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Both early ‘crinoline’ designs by Johann Joachim Kändler (1706-75), they were formerly in the collection of Baron Maurice de Rothschild, selling subsequently at auction at Christie’s in 1977.

One, a 6in (15.5cm) high group from c.1737, depicts a lady in a large crinoline dress seated holding a pug dog. A man kneels to kiss her hand while her gaze is directed to a figure of Gottfried Schindler, the jester at the court of Augustus the Strong who was in the service of Meissen patron Count Bruhl at the time this group was created. Schindler is shown dressed in the uniform of a hussar and playing an instrument known as a musette de cour (a form of bagpipes with goatskin bellows).

The group, which had a crack to the base and some restoration and minor losses, was estimated to make around SFr50,000-70,000 at the auction on June 16 but ended up selling for SFr175,000 (£147,060).

The second group, dated to c.1736, measures 5in (13cm) high and depicts a couple embracing, the man with one hand resting on a large birdcage. There was some restoration to the arms and legs and also the hem of the dress, but again the estimate of Sfr40,000-60,000 was outstripped with the hammer falling at SFr95,000 (£79,830).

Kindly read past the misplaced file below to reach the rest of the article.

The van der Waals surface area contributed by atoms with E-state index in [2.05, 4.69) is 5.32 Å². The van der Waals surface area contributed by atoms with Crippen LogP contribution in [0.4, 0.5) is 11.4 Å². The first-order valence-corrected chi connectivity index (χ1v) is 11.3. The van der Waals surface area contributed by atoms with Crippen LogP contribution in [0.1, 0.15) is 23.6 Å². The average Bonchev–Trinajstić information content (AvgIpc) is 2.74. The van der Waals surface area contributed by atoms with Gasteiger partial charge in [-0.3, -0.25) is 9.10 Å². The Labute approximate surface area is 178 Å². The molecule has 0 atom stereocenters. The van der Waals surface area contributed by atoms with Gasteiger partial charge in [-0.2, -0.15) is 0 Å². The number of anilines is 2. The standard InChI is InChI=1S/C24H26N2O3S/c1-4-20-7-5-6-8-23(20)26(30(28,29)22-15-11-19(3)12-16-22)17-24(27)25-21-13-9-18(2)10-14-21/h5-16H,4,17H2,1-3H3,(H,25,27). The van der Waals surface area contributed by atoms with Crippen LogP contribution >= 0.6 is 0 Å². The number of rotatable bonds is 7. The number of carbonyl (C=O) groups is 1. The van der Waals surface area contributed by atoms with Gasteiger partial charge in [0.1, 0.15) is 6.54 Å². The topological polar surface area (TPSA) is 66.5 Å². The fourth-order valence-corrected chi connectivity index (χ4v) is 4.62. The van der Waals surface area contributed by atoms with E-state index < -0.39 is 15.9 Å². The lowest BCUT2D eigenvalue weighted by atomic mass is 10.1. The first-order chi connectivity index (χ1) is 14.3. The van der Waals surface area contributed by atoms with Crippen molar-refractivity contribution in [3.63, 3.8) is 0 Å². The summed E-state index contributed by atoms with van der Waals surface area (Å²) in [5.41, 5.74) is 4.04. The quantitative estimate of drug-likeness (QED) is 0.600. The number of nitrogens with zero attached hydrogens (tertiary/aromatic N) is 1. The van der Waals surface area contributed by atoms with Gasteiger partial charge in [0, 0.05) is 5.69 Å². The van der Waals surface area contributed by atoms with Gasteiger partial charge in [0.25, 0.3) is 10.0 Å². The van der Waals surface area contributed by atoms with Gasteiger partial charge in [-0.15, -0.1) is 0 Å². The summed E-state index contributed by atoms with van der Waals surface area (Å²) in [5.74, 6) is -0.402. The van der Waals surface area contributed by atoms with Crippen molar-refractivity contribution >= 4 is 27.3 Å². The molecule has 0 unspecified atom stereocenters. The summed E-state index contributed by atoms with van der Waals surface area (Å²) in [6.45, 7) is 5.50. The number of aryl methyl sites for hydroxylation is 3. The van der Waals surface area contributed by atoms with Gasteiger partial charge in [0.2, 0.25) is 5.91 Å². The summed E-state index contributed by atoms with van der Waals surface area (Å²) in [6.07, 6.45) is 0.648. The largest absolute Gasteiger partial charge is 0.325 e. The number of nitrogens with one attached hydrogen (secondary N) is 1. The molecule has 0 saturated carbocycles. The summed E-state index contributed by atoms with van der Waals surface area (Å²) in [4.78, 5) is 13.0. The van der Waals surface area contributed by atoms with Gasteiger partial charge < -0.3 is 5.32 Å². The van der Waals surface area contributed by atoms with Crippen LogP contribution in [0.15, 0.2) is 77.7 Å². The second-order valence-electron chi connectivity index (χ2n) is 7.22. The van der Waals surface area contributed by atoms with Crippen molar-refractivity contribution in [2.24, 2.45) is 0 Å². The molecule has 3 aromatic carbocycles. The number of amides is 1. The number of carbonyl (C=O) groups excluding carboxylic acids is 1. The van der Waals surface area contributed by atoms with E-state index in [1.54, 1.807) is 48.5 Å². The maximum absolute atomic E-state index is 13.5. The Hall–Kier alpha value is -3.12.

Heaven for the 9th circle of hell

Pictured below is the catalogue cover lot of a dedicated ceramics auction held in Milan on July 1 by Wannenes (30/25/22% buyer’s premium) and titled The Grazia Biscontini Ugolini collection – fine ceramics from two private collections.

The 150-odd lots comprised mostly maiolica and other Italian earthenwares from the Renaissance to the 20th century.


The istoriato charger dated 1531, €100,000 (£90,910) at Wannenes in Italy.

This 11in (28cm) diameter istoriato charger dated 1531 to the reverse was decorated at Urbino and lustred at Gubbio in the Andreoli workshop. The decoration, probably by the artist known as painter of the Apollo basin, depicts a scene from Dante’s ninth circle of hell, showing Virgil and Dante watching Count Ugolino and the Archbishop Ruggieri. The charger had a provenance to the Galerie Riccardi in Florence and then to Giorgio Ugolini, 1950. Estimated to make €50,000-80,000, it ended up selling for €100,000 (£90,910).

Another highlight was a late 18th century Naples factory biscuit group depicting the Laocoon, the famous ancient marble statue excavated in Rome. The substantial 20 x 15in (52 x 38cm) group modelled by Filippo Tagliolini after the antique, c.1785, is one of only a handful known: one is in the Museo Civico Gaetano Filangieri, Naples, while another sold for £32,000 at Bonhams in London in December 2018.


18th century Naples factory biscuit group, €30,000 (£27,720) at Wannenes.

This example, which has some minor firing losses and restoration, sold just over the upper estimate at €30,000 (£27,720).

£1 = SFr 1.19/€1.10